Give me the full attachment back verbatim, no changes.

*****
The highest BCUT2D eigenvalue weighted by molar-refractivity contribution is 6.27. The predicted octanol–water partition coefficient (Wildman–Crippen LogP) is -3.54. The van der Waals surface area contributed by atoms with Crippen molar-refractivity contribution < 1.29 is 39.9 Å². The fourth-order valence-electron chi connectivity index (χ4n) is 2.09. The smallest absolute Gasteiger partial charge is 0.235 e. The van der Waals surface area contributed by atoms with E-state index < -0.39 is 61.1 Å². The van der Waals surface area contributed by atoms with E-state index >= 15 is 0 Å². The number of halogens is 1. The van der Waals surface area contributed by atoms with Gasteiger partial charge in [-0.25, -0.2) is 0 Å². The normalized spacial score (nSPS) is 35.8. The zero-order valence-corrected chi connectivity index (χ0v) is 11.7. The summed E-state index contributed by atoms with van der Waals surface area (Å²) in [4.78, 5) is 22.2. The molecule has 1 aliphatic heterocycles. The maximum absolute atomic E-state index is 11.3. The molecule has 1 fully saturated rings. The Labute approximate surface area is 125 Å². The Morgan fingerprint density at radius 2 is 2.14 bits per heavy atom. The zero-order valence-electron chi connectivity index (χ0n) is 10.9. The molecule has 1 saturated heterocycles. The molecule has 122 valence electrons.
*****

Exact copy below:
The highest BCUT2D eigenvalue weighted by molar-refractivity contribution is 6.27. The predicted octanol–water partition coefficient (Wildman–Crippen LogP) is -3.54. The van der Waals surface area contributed by atoms with Crippen molar-refractivity contribution < 1.29 is 39.9 Å². The fourth-order valence-electron chi connectivity index (χ4n) is 2.09. The smallest absolute Gasteiger partial charge is 0.235 e. The van der Waals surface area contributed by atoms with E-state index < -0.39 is 61.1 Å². The van der Waals surface area contributed by atoms with E-state index >= 15 is 0 Å². The number of halogens is 1. The van der Waals surface area contributed by atoms with Gasteiger partial charge in [-0.25, -0.2) is 0 Å². The normalized spacial score (nSPS) is 35.8. The zero-order valence-corrected chi connectivity index (χ0v) is 11.7. The summed E-state index contributed by atoms with van der Waals surface area (Å²) in [4.78, 5) is 22.2. The molecule has 1 aliphatic heterocycles. The maximum absolute atomic E-state index is 11.3. The molecule has 1 fully saturated rings. The Labute approximate surface area is 125 Å². The Morgan fingerprint density at radius 2 is 2.14 bits per heavy atom. The zero-order valence-electron chi connectivity index (χ0n) is 10.9. The molecule has 1 saturated heterocycles. The molecule has 122 valence electrons.